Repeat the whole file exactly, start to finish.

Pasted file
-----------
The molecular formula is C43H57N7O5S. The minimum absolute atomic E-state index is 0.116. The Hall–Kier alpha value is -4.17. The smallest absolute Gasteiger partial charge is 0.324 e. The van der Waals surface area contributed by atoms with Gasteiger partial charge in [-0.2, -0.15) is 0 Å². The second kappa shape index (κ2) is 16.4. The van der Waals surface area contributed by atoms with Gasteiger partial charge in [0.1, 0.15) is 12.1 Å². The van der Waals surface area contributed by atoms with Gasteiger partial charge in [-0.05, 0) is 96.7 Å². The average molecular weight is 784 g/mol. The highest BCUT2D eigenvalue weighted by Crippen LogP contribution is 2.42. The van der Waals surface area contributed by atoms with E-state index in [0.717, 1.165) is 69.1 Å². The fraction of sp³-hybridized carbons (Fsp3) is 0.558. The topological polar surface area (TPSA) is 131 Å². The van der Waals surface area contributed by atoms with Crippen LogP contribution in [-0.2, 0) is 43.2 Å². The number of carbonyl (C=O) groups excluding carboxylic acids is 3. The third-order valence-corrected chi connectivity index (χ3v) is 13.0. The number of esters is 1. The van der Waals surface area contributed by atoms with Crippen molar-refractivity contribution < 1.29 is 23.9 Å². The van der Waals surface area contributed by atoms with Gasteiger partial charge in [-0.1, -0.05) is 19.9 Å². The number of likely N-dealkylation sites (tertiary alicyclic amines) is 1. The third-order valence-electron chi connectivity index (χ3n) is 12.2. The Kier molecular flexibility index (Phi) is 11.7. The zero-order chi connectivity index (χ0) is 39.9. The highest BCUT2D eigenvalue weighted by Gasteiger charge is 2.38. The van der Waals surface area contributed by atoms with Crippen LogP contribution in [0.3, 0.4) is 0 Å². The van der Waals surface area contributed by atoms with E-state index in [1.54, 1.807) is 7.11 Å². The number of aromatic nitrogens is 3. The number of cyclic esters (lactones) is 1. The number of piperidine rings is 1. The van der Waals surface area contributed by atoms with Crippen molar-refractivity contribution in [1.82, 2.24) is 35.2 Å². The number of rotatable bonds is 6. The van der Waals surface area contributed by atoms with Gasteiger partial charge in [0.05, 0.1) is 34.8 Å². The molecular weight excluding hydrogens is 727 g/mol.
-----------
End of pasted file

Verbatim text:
The molecular formula is C43H57N7O5S. The minimum absolute atomic E-state index is 0.116. The Hall–Kier alpha value is -4.17. The smallest absolute Gasteiger partial charge is 0.324 e. The van der Waals surface area contributed by atoms with Gasteiger partial charge in [-0.2, -0.15) is 0 Å². The second kappa shape index (κ2) is 16.4. The van der Waals surface area contributed by atoms with Gasteiger partial charge in [0.1, 0.15) is 12.1 Å². The van der Waals surface area contributed by atoms with Gasteiger partial charge in [-0.05, 0) is 96.7 Å². The average molecular weight is 784 g/mol. The highest BCUT2D eigenvalue weighted by Crippen LogP contribution is 2.42. The van der Waals surface area contributed by atoms with E-state index in [0.717, 1.165) is 69.1 Å². The fraction of sp³-hybridized carbons (Fsp3) is 0.558. The topological polar surface area (TPSA) is 131 Å². The van der Waals surface area contributed by atoms with Crippen LogP contribution in [-0.2, 0) is 43.2 Å². The number of carbonyl (C=O) groups excluding carboxylic acids is 3. The third-order valence-corrected chi connectivity index (χ3v) is 13.0. The number of esters is 1. The van der Waals surface area contributed by atoms with Crippen molar-refractivity contribution < 1.29 is 23.9 Å². The van der Waals surface area contributed by atoms with Gasteiger partial charge in [-0.1, -0.05) is 19.9 Å². The number of likely N-dealkylation sites (tertiary alicyclic amines) is 1. The third-order valence-electron chi connectivity index (χ3n) is 12.2. The Kier molecular flexibility index (Phi) is 11.7. The zero-order chi connectivity index (χ0) is 39.9. The highest BCUT2D eigenvalue weighted by Gasteiger charge is 2.38. The van der Waals surface area contributed by atoms with Crippen LogP contribution in [0.3, 0.4) is 0 Å². The van der Waals surface area contributed by atoms with E-state index in [1.54, 1.807) is 7.11 Å². The number of aromatic nitrogens is 3. The number of cyclic esters (lactones) is 1. The number of piperidine rings is 1. The van der Waals surface area contributed by atoms with Crippen molar-refractivity contribution in [1.82, 2.24) is 35.2 Å². The number of rotatable bonds is 6. The van der Waals surface area contributed by atoms with Gasteiger partial charge in [0.05, 0.1) is 34.8 Å². The molecular weight excluding hydrogens is 727 g/mol.